Moonlight and Magnolias 2014 Talk Writing Interracial Romance
This is the blurb. I had a lot of interest a couple of days ago so figured I would post this.
Also click on Roni Loren for her article in Huffington Post.
Shewanda Pugh, Michael Charton
Writing interracial romance doesn’t have to be intimidating. This workshop will focus on best practices, pitfalls to avoid, and tips for researching and writing in this increasingly popular sub-genre.
How did I end up writing an Interracial story? It began with my friend Alica McKenna Johnson in Saguaro Romance Writers. She decided I should change my heroine to an African-American woman. This never occurred to me, but ok, I will try anything once. It ended up working quite well and may become a second book. So as much as Alica denies it, it’s all her fault, but I am glad I took a risk.
I make jokes about being an old guy; I’m fifty-seven. I became cognizant of things in the 1960’s. Interracial relationships in my world meant Italian and Jewish and that was rare.
I just saw one of the episodes of the PBS series, Pioneers of Television. It was about African-Americans in television and I remember Diahann Carroll and Nichelle Nichols speaking about their roles as Julia and Lt. Uhura from Star Trek. It was the era in which the movie Guess Who’s Coming to Dinner came out. It was a very different time.
Why am I telling you this, other than to show how old I am? Would my parents have approved of an interracial romance? For a perspective, I asked my Mom this when I called her for Mother’s Day, what she and Dad would have thought, if I brought home an African-American girl in high school or college, which would have been the 1970’s? Mom told me she and Dad discussed what to say to me about it and the issues involved. My mother said for her it was more about social class. Yes, it was admitted bringing home a Chinese girl would have brought a different reaction. Lots has changed in forty years.
My point? It would never have occurred to them. Guess Who’s Coming to Dinner was a movie, not something for the Charton dining room table.
I never thought much about interracial relationships, having no feeling one way or the other. Then Alica struck.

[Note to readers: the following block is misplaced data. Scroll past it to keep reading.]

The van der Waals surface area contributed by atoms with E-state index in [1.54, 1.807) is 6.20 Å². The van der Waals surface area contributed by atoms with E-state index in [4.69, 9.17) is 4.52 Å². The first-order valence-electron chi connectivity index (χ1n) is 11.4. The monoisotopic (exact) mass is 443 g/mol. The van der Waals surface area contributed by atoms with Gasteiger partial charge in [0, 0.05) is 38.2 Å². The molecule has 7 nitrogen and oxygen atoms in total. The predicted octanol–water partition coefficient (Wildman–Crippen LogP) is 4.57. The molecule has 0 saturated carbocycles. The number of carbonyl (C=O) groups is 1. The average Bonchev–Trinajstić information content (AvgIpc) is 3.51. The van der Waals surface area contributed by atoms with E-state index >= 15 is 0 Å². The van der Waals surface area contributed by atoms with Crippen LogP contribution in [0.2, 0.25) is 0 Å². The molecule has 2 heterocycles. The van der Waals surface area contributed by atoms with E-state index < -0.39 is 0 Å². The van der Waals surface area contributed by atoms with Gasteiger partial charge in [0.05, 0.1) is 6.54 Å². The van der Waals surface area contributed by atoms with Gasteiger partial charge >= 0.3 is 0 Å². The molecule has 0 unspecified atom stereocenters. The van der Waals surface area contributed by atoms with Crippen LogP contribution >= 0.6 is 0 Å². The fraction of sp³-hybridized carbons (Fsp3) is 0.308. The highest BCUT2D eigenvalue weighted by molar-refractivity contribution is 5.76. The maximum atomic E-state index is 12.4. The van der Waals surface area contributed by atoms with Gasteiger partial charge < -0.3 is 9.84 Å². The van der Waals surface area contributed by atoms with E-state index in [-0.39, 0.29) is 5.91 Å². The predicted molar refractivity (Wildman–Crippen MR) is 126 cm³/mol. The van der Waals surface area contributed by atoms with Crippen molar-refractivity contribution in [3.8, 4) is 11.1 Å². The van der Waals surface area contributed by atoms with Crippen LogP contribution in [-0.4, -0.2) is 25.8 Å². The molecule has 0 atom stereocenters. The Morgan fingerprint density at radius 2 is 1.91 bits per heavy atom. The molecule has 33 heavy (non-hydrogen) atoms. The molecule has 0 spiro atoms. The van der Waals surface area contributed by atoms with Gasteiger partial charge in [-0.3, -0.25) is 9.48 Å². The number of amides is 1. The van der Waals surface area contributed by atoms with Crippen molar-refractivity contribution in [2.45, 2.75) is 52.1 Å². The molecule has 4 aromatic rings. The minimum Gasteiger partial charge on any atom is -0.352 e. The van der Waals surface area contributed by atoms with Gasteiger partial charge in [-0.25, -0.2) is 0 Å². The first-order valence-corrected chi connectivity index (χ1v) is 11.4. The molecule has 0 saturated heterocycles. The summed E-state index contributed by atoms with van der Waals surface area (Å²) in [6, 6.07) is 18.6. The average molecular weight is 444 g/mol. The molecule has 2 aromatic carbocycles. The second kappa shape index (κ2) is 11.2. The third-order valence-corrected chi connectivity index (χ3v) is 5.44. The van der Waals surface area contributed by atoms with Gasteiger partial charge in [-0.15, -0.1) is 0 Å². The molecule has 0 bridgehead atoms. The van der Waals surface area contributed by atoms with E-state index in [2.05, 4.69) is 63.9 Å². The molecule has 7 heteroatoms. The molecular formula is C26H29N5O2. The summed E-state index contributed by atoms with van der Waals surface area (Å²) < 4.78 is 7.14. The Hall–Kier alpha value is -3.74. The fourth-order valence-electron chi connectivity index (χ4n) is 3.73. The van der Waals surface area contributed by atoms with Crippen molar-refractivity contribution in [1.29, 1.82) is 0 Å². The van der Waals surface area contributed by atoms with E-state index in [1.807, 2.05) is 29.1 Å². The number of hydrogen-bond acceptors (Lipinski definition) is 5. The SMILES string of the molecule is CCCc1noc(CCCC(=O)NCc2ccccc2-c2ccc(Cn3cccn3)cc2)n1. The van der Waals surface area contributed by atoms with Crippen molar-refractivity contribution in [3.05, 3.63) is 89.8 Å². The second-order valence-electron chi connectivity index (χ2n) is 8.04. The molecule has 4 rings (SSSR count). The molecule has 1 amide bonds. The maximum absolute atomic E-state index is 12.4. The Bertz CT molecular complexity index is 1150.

Well enough of the introduction, let me provide you with what I found by writing An Affair of the Heart.
Let’s start with a definition: What do I mean by race here? In this case the visible skin color difference. Ancient Romans, would not have seen the color difference but Roman vs. Greek for example. Now, with our growing knowledge of the human genome, there may be other definitions. In this talk, we mean skin color, but with our knowledge of the human genome, Africans, have the most variation in the genome, because it’s the place where mankind began. Maybe, someone can write a futuristic where people know their genome differences.
- The first thing is love. Sienna Mynx has her blog The Diva’s Pen, and she had one blogpost saying it’s not about race, but love. http://thedivaspen.com/2014/02/interracial-romance-isnt-about-race-but-love/
- Don’t make your characters racial stereotypes. There are things that need to be overcome to make the story work, conflicts to resolve. Don’t add another hurdle with stereotypes.
- No matter what you skin color, all human beings have the same emotions, needs, desires.
When Alica suggested I created an African-American character, I already had my male character. I had him be from my wife’s home neighborhood in Boston, South Boston, because the story is set in Paris and we flew from Boston to Paris. Plus I couldn’t resist playing around. I named him James Joyce, like the Irish writer. (My wife’s mother’s maiden name was Joyce).
I placed the stereotypes among people connected with the couple. My heroes mother and heroines sorority friends. The couple just fall in love, it is up to the people around them to deal with their OWN issues.
I had no idea where this was going, when I made my story interracial, but I’m glad I listened to Alica. We are already trying different things, just by being writers. I enjoyed the ride. Maybe I will work on the futuristic where interracial means internal genetic differences.
Links to look at:
Ehow even got in on it:
Author Latrivia Nelson.
My friend, the hometeam here, Delaney Diamond.